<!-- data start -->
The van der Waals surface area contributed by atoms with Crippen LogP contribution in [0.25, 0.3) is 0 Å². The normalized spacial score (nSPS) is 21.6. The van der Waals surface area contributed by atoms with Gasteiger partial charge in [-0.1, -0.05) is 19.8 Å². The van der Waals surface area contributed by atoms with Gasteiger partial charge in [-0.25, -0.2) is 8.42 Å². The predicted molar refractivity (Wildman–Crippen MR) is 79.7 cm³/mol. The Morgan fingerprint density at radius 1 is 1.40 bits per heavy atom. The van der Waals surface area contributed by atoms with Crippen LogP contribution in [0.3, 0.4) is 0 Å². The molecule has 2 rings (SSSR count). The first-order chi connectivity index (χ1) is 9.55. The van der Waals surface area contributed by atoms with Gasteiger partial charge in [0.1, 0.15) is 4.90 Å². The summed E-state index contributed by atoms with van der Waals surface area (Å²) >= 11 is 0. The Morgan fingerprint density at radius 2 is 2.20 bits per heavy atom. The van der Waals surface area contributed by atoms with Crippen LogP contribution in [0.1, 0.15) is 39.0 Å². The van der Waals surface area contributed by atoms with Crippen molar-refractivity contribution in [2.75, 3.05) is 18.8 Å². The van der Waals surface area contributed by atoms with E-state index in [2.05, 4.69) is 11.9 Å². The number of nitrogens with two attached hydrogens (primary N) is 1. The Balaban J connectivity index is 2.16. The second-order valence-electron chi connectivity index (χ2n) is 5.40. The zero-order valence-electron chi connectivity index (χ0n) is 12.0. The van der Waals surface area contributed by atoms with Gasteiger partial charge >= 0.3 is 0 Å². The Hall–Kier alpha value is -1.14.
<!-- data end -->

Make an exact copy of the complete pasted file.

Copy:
The van der Waals surface area contributed by atoms with Crippen LogP contribution in [0.25, 0.3) is 0 Å². The normalized spacial score (nSPS) is 21.6. The van der Waals surface area contributed by atoms with Gasteiger partial charge in [-0.1, -0.05) is 19.8 Å². The van der Waals surface area contributed by atoms with Gasteiger partial charge in [-0.25, -0.2) is 8.42 Å². The predicted molar refractivity (Wildman–Crippen MR) is 79.7 cm³/mol. The Morgan fingerprint density at radius 1 is 1.40 bits per heavy atom. The van der Waals surface area contributed by atoms with Crippen LogP contribution in [0.3, 0.4) is 0 Å². The molecule has 2 rings (SSSR count). The first-order chi connectivity index (χ1) is 9.55. The van der Waals surface area contributed by atoms with Gasteiger partial charge in [0.1, 0.15) is 4.90 Å². The summed E-state index contributed by atoms with van der Waals surface area (Å²) >= 11 is 0. The Morgan fingerprint density at radius 2 is 2.20 bits per heavy atom. The van der Waals surface area contributed by atoms with Crippen LogP contribution in [0.1, 0.15) is 39.0 Å². The van der Waals surface area contributed by atoms with Crippen molar-refractivity contribution in [2.75, 3.05) is 18.8 Å². The van der Waals surface area contributed by atoms with E-state index in [2.05, 4.69) is 11.9 Å². The number of nitrogens with two attached hydrogens (primary N) is 1. The Balaban J connectivity index is 2.16. The second-order valence-electron chi connectivity index (χ2n) is 5.40. The zero-order valence-electron chi connectivity index (χ0n) is 12.0. The van der Waals surface area contributed by atoms with Gasteiger partial charge >= 0.3 is 0 Å². The Hall–Kier alpha value is -1.14.